I remember being bored in class a kid, wondering what it would be like if suddenly there was some sort of gravity malfunction and upside-down would become right-side up. I pictured myself stuck to the ceiling of the classroom, afraid to venture outside of the door and fall into the sky. This is the same dilemma the lead character in anime film Patema Inverted faces. No, it’s not that she is bored in a classroom, but the shift in gravity does become a problem when she ends up in an alternate world. I know I’m not the only one to think of this concept before, as I’m sure it’s a daydream thought that’s crossed the minds of many people, but there is a childish fantasy element to it. In this way, it was a good decision for the writers of Patema Inverted to make the movie for kids. In 2013, Patema came and went, but as it stands, it’s a fun children’s feature that has a nice element of mystical science fiction.
The story goes as mentioned, where a young girl named Patema ends up being curious and breaks the rules by going into an off-limits area of the steampunk-like world she lives in. She ends up falling down a hole and then finds herself above a bottomless sky. She’s holding onto a fence for dear life, and luckily there is a young boy on the other side of the hole that can actually walk around on land as normal. Basically, gravity is reversed in his world, and he has to help out Patema to make sure she doesn’t fall into the sky. From here, the story then turns into a rather gripping science-fiction dystopian tale. It doesn’t get too complex as to not alienate the younger target audience but the concepts are well built enough that adults will still get something out of a story that features futuristic displacement and government conspiracies.
Being made with child viewers in mind, Patema Inverted also comes with some little pushes of common thematic elements that are found in science fiction for kids. Age, the boy who helps out Patema when she arrives in the new world, is tired of his daily, seemingly monotonous life. In class he gets scolded by his professor because he’s looking out the window. It’s a very “stay-in-line” sort of viewpoint on behalf of the society within Patema Inverted, but interesting enough is that it goes a little further in terms of authoritarian discussion. There are concepts of sin that are placed among the citizens and the very idea of going against the literal rulebook is blasphemous. In class the professor pulls out the rulebook for society, which is a piece that is met with cynicism on the director’s part. It might be going too far to say that this is a stand-in for the bible, but it’s a metaphor that is certainly hard to ignore.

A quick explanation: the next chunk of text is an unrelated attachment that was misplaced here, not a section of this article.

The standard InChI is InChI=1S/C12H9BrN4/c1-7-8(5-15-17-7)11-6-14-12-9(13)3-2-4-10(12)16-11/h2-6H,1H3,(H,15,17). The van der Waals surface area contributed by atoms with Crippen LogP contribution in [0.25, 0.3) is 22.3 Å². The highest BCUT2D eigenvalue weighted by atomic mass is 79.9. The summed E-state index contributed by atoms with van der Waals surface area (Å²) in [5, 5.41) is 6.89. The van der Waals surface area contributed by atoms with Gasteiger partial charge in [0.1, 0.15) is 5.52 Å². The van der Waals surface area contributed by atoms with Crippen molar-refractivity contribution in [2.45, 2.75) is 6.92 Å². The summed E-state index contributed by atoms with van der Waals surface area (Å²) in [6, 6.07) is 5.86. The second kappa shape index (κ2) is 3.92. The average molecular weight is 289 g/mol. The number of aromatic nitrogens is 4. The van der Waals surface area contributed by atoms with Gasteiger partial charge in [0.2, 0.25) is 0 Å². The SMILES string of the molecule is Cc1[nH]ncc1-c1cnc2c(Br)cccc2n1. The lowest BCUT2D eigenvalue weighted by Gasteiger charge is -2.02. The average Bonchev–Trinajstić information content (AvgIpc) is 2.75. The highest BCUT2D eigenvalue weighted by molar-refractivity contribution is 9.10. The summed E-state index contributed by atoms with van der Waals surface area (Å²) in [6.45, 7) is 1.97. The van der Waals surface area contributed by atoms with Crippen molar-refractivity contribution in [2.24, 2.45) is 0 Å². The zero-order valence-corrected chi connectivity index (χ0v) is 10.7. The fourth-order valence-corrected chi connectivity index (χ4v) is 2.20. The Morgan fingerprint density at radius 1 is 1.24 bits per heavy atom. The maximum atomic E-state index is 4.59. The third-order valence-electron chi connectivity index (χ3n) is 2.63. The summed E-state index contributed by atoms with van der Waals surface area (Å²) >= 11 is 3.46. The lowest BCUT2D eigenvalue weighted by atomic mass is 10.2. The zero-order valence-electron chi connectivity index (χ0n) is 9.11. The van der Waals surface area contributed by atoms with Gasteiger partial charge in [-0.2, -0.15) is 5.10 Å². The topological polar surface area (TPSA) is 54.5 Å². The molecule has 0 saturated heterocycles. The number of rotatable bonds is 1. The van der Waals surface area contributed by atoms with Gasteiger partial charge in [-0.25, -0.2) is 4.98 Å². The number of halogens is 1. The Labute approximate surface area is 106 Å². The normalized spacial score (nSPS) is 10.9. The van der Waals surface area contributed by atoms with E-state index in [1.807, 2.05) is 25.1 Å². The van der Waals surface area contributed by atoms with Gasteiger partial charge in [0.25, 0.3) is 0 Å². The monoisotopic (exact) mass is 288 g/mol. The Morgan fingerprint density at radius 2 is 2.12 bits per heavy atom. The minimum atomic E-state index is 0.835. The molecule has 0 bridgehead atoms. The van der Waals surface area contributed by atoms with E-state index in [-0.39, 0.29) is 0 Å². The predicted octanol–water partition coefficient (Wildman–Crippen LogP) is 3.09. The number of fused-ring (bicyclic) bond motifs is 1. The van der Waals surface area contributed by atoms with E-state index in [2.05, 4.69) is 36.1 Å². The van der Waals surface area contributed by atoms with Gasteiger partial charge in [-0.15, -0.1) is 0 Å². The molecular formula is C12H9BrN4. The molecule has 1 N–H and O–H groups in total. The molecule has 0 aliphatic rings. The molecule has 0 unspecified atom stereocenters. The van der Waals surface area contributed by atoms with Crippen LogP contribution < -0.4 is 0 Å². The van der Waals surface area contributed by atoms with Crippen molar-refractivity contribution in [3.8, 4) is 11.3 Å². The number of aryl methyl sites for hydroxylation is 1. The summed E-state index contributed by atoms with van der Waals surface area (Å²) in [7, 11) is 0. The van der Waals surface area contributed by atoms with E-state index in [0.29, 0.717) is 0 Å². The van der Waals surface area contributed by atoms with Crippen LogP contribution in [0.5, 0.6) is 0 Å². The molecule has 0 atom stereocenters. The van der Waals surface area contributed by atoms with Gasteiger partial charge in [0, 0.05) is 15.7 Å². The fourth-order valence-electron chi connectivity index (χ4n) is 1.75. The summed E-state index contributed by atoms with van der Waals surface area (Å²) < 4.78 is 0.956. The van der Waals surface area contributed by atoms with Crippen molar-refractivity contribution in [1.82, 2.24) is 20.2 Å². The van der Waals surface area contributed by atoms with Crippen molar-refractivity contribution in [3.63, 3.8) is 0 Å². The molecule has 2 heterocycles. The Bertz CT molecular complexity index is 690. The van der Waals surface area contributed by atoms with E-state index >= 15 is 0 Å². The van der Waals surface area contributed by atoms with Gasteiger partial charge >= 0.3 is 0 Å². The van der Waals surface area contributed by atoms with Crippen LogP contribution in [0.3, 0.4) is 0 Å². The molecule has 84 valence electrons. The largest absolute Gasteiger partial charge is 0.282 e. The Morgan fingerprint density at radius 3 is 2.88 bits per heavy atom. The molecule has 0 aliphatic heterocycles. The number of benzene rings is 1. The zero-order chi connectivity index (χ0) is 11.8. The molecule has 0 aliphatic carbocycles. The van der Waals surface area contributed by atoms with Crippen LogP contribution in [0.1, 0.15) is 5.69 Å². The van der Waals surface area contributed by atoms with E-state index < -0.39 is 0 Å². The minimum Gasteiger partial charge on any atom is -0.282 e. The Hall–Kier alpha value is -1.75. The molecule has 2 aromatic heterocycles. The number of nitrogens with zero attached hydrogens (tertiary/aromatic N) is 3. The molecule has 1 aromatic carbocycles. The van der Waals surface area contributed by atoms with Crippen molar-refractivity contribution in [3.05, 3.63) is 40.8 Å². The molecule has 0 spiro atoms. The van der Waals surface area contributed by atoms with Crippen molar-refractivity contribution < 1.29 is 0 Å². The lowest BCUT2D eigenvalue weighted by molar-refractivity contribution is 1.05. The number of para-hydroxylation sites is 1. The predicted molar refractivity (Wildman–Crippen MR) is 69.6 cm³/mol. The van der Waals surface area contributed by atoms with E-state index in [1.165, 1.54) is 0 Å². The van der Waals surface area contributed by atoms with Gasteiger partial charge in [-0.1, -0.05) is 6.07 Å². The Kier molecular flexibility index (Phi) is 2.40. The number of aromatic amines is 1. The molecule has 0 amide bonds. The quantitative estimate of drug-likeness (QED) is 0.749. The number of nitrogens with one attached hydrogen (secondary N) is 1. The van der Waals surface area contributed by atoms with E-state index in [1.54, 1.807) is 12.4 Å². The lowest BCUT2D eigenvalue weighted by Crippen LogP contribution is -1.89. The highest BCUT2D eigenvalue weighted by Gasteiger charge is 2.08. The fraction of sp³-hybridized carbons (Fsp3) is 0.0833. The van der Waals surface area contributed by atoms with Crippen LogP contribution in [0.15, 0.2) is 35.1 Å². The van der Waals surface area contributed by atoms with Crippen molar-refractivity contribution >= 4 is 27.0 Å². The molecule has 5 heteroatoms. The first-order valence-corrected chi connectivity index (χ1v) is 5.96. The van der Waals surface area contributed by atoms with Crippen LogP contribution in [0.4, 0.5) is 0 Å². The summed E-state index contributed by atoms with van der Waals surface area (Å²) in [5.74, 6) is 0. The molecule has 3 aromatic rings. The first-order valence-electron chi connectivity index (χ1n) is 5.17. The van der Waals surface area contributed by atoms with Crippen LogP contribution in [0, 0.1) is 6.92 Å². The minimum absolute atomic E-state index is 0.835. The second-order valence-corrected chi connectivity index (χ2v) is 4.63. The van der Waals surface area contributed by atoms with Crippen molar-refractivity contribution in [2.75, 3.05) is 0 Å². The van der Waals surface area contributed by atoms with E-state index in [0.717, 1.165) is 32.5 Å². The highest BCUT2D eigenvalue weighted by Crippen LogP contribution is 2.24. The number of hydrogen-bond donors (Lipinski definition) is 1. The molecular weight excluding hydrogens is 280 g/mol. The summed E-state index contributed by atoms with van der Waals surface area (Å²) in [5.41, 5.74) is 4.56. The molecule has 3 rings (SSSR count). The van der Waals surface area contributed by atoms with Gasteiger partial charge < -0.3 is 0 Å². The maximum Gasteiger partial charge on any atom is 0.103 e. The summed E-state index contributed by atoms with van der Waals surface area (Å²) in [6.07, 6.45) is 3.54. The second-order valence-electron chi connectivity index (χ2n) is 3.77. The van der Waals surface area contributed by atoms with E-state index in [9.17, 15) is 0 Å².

Nonetheless, these ideas are only touched upon, and the audience is thrown back into a futuristic adventure story. It may not be the most unforgettable work of filmmaking, but it’s still exciting and it’s taking on a more whimsical approach to science fiction, as opposed to say something that is made for an older target audience, like Psycho-Pass. The characters are all charming and there is actually a threat of certain death that is necessary for a story like this. It could have shied away and went with a less severely threatening take on the material for the younger viewers, but thankfully it doesn’t coddle the kids watching the film. Unfolding this leads the movie into being a little too long for its material, but it’s not too much of a detriment on the script’s behalf overall. In the end, the realization the two kids come too is appropriately bright and forthcoming given the intentions, but it’s a nice change of pace from the harsher components that can come from this kind of story.
Technically, Patema Inverted is also nicely executed. This is a movie (although it also came in the form of an ONA) so production values are certainly higher than your average television series. The characters and action scenes move with defined fluidity, and the motion is decently fast paced overall. Even the score feels a little more fantastical than something seen in a television production.
Patema Inverted may not be a groundbreaking film, and in fact is a little slight considering the initial simplicity of the concept and retread “whisked off into a magical world” story point, but thanks to its youthful energy, this future tale is a breath of fresh air. Because it’s a feature, it goes down pretty easily despite that it could have lost about twenty minutes, and as far a science fiction goes it really is just a solid film all around despite some rough edges story wise. The reason it made little noise upon its release was probably due to the fact that it was slight enough that it only demands perhaps one viewing, but that viewing will certainly prove worth the time for a bright little venture of optimistic science fiction.